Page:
Cardiff University | Prifysgol Caerdydd ORCA
Online Research @ Cardiff 
WelshClear Cookie - decide language by browser settings

The ethics of disclosing genetic diagnosis for Alzheimer's disease: do we need a new paradigm?

Arribas-Ayllon, Michael 2011. The ethics of disclosing genetic diagnosis for Alzheimer's disease: do we need a new paradigm? British Medical Bulletin 100 (1) , pp. 7-21. 10.1093/bmb/ldr023

Full text not available from this repository.

Abstract

Introduction or background Genetic testing for rare Mendelian disorders represents the dominant ethical paradigm in clinical and professional practice. Predictive testing for Huntington's disease is the model against which other kinds of genetic testing are evaluated, including testing for Alzheimer's disease. Sources of data This paper retraces the historical development of ethical reasoning in relation to predictive genetic testing and reviews a range of ethical, sociological and psychological literature from the 1970s to the present. Areas of agreement In the past, ethical reasoning has embodied a distinct style whereby normative principles are developed from a dominant disease exemplar. Areas of controversy This reductionist approach to formulating ethical frameworks breaks down in the case of disease susceptibility. Growing points Recent developments in the genetics of Alzheimer's disease present a significant case for reconsidering the ethics of disclosing risk for common complex diseases. Disclosing the results of susceptibility testing for Alzheimer's disease has different social, psychological and behavioural consequences. Furthermore, what genetic susceptibility means to individuals and their families is diffuse and often mitigated by other factors and concerns. Areas timely for developing research The ethics of disclosing a genetic diagnosis of susceptibility is contingent on whether professionals accept that probabilistic risk information is in fact ‘diagnostic’ and it will rely substantially on empirical evidence of how people actually perceive, recall and communicate complex risk information.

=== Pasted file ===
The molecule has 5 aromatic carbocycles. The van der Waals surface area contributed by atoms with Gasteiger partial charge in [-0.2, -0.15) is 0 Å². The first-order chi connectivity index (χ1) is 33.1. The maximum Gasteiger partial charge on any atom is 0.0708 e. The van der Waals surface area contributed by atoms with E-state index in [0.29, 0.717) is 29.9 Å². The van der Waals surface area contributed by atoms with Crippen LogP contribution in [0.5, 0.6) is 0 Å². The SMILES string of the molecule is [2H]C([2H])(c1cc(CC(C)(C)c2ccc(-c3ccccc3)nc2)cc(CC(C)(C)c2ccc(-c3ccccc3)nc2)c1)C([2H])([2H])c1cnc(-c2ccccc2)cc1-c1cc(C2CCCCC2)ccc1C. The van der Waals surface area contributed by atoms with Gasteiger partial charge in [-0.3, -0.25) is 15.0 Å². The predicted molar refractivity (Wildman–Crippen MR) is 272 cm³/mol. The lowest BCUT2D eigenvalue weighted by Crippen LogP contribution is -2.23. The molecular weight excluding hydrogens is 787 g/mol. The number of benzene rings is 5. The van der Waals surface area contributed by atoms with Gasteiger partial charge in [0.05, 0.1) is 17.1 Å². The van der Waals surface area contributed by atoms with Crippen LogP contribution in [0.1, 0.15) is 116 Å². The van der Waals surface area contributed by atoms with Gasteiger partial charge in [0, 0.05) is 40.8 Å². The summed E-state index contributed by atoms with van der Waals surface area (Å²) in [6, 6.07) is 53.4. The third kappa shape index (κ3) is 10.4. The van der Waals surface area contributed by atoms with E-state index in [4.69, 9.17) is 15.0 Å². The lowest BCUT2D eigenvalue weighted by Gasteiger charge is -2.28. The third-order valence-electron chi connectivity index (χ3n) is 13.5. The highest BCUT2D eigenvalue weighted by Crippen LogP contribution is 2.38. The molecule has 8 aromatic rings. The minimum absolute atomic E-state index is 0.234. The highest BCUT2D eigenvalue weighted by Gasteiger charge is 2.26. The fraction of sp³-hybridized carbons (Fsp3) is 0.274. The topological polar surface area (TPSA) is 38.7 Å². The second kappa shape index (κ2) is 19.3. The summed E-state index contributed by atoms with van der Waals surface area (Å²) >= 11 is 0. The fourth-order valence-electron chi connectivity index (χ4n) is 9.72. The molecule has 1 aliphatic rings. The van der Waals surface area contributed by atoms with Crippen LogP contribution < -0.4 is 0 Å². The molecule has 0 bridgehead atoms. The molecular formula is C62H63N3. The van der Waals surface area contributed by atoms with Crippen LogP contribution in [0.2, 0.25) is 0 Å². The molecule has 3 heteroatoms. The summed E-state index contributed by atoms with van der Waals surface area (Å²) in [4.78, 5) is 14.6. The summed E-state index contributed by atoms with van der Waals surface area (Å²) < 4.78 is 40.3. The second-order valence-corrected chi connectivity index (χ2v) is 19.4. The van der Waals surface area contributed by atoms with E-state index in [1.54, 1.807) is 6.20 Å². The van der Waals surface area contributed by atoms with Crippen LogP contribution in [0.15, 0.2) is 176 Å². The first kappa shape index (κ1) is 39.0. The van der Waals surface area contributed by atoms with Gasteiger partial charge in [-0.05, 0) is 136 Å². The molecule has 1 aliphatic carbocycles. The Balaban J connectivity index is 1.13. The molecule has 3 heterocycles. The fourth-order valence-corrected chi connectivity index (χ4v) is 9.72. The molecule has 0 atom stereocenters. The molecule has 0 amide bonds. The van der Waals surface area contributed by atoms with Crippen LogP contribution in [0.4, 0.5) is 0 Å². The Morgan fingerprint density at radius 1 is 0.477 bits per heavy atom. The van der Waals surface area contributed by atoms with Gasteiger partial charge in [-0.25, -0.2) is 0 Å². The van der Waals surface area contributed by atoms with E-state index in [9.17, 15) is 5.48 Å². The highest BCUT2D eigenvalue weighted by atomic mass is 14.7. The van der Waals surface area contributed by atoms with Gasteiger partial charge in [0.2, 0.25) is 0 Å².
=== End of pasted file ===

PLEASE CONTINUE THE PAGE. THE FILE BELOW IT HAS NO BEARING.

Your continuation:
Item Type: Article
Date Type: Publication
Status: Published
Schools: Centre for Economic and Social Aspects of Genomics (CESAGen)
Social Sciences (Includes Criminology and Education)
Subjects: H Social Sciences > H Social Sciences (General)
R Medicine > R Medicine (General)
Uncontrolled Keywords: Alzheimer's disease; genetic risk; genetic testing; susceptibility; genetic complexity; ethics; diagnosis
Publisher: Oxford University Press
ISSN: 0007-1420
Last Modified: 04 Jun 2017 03:15
URI: http://orca-mwe.cf.ac.uk/id/eprint/18785

Citation Data

Cited 16 times in Scopus. View in Scopus. Powered By Scopus® Data

Actions (repository staff only)

Edit Item Edit Item